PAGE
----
Finance · 8 September 2021

Money tied up in a limited company? Need access?

Money stuck in a limited company? Need access?
Congratulations, you have set up a limited company. This professional structure is going to add a lot of value to your brand – see the advantages of becoming a PLC. It’s your company, so surely dipping into the company profits is fine? You have worked your derriere off to make those profits.

Unfortunately, the ‘what’s in my personal account is mine and what’s in the business account too’ is a big mistake that is often made by business owners transitioning from a sole trader setup. A limited company is a separate legal entity, and, in the eyes of HMRC, you cannot dip into someone else’s income and treat it as yours. Any monies accrued to the company in the course of doing business belong to the business, regardless of the fact that you, personally, worked to generate that profit. It is not your personal bank account.

When your limited was incorporated at Companies House, all the company’s assets and profits, present and future, belong to the company. You, as the business owner, are an executive director or employee. Just as another employee cannot remove company funds, nor can you. Your legal liability is separated from the company; hence the company money must address its risks first. As a sole trader, your legal liability is merged with the business, and the funds automatically cover the business and you.

Removing funds from a limited company account

In order to take money out of a limited company legally, you have to choose one of three methods.  With all three of the permitted ways, there is supporting accounting and strict record-keeping requirements to make the tracing of funds easy. Another very important point to remember is that when you are dipping into the funds in the company accounts, even if you are recording it correctly, you may not remove money out of the company account if it is not in profit. This is not allowed because those funds are ‘spoken for’ or allocated to tax or a creditor. To legally access those funds, you would need to get permission from the creditor to whom the funds theoretically belong. You are not acting in the best interest of the business but removing non-profit funds; therefore, you are failing in your duties as a director.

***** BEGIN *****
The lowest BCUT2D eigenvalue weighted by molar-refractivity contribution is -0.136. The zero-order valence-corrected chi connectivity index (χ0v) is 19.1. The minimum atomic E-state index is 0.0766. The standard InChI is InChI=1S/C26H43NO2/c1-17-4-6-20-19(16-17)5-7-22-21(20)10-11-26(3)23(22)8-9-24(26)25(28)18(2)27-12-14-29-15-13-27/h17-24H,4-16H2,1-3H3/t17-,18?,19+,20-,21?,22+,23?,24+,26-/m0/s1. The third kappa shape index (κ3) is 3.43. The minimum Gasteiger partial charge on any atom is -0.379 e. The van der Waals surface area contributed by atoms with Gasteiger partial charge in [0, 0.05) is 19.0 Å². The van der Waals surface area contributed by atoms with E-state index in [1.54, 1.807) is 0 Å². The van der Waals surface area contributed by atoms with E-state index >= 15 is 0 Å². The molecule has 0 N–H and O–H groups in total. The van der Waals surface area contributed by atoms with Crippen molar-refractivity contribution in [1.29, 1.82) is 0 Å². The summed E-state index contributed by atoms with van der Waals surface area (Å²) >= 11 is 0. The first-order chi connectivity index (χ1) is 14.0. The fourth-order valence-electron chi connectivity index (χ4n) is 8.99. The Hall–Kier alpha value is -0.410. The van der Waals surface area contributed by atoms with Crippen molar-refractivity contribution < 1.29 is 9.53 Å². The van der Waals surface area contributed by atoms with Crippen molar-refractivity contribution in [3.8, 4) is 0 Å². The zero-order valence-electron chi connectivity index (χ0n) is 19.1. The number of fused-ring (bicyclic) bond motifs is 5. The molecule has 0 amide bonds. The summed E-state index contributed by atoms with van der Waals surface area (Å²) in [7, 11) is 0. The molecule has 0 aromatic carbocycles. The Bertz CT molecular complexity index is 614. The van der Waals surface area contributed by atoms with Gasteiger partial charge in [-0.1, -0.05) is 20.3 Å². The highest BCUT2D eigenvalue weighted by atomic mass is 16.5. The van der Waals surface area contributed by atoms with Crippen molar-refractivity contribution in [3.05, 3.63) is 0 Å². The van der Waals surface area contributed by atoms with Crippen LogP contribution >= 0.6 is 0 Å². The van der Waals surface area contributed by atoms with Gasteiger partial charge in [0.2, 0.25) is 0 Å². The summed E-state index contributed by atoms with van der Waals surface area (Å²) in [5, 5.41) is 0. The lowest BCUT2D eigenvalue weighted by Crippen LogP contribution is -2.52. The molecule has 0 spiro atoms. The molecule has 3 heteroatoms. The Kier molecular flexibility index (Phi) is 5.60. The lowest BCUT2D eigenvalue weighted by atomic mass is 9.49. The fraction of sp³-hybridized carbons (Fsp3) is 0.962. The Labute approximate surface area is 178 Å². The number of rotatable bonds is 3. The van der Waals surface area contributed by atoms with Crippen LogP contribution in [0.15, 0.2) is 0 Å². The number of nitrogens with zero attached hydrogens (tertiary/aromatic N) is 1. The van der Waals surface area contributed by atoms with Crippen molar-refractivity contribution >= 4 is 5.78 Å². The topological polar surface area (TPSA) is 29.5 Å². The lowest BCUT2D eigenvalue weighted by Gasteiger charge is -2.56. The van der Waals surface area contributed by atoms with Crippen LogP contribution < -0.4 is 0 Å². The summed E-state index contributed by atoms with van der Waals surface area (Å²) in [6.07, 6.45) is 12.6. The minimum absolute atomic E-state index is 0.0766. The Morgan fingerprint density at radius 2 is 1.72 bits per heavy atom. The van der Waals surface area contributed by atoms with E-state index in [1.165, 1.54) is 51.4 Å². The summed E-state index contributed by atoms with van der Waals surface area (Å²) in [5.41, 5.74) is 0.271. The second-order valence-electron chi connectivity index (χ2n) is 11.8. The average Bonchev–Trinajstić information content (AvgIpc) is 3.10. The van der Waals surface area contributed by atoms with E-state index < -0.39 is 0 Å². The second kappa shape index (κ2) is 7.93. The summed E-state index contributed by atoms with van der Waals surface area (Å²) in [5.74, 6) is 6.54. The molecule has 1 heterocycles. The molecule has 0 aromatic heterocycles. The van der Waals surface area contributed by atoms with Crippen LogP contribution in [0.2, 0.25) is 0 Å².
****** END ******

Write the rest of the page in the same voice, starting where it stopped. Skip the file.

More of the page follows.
The correct processes to follow in order to be allowed to take money out of a limited company bank account, in compliance with the law, are as follows:

  • You can pay yourself a director’s salary. Some set their salary amount above the Lower Earnings Limit to obtain the benefits of qualifying for the state pension but also cap the maximum amount to keep it but to keep it below the National Insurance Thresholds, so they don’t have to pay either employee or employer’s NI. Note: there are NI secondary thresholds that are lower, so consult with your HR or tax professional.
  • You can issue dividend payments from money that is on the books as an available profit.
  • You can record a directors’ loan. If there are shareholders in the business, you might have to obtain their permission first. Consult with your accountant on the parameters of your scenario.
  • You may claim for the reimbursement expenses that you have funded personally. These expenses must be for business-related items and must be justifiable with traceable records that will withstand an audit.

Should you access the money in the limited company?

Before diving straight into how to extract money out of the company, it is prudent to first ask whether it is in the best interest of the company for you to remove the funds? Many a director and accountant have bumped heads on this topic as accountants have deeper insights into the financial needs of a company’s risk profile and are acutely aware of how much cash needs to be set aside as a buffer. Unfortunately, to a majority of directors, those ‘piles’ of cash are expendable profits, and they are often depleted, leaving grossly insufficient reserves to protect the company when things go wrong.

This last phrase is an important one with such a subtle yet crucial word in it. It does not say ‘if things go wrong’. It says ‘when things go wrong’. As businesses involve human beings, contractors, suppliers, utility suppliers, weather, force majeure and many factors that are out of your control, it would be foolhardy to believe that nothing can go wrong.  There is always something with the potential to go wrong. It is just the time and exact nature of the event that you do not know.